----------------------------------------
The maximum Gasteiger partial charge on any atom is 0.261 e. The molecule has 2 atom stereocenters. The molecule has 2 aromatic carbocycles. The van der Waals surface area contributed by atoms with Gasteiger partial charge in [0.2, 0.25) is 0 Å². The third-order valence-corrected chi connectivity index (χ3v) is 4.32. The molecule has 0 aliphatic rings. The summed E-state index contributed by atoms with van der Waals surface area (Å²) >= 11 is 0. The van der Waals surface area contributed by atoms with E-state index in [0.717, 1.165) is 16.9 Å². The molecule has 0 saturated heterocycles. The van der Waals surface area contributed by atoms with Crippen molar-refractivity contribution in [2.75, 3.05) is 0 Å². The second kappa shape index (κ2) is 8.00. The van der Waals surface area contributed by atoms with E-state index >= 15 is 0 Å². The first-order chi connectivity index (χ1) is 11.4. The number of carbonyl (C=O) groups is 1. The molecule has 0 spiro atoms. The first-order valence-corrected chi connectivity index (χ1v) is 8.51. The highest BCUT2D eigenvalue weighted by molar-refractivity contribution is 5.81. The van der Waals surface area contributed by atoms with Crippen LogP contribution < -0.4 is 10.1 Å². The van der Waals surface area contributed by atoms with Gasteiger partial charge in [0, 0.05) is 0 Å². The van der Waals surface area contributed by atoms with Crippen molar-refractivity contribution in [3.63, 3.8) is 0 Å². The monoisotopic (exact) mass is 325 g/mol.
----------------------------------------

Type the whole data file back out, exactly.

The maximum Gasteiger partial charge on any atom is 0.261 e. The molecule has 2 atom stereocenters. The molecule has 2 aromatic carbocycles. The van der Waals surface area contributed by atoms with Gasteiger partial charge in [0.2, 0.25) is 0 Å². The third-order valence-corrected chi connectivity index (χ3v) is 4.32. The molecule has 0 aliphatic rings. The summed E-state index contributed by atoms with van der Waals surface area (Å²) >= 11 is 0. The van der Waals surface area contributed by atoms with E-state index in [0.717, 1.165) is 16.9 Å². The molecule has 0 saturated heterocycles. The van der Waals surface area contributed by atoms with Crippen molar-refractivity contribution in [2.75, 3.05) is 0 Å². The second kappa shape index (κ2) is 8.00. The van der Waals surface area contributed by atoms with E-state index >= 15 is 0 Å². The first-order chi connectivity index (χ1) is 11.4. The number of carbonyl (C=O) groups is 1. The molecule has 0 spiro atoms. The first-order valence-corrected chi connectivity index (χ1v) is 8.51. The highest BCUT2D eigenvalue weighted by molar-refractivity contribution is 5.81. The van der Waals surface area contributed by atoms with Crippen LogP contribution < -0.4 is 10.1 Å². The van der Waals surface area contributed by atoms with Gasteiger partial charge in [0, 0.05) is 0 Å². The van der Waals surface area contributed by atoms with Crippen molar-refractivity contribution in [3.63, 3.8) is 0 Å². The monoisotopic (exact) mass is 325 g/mol.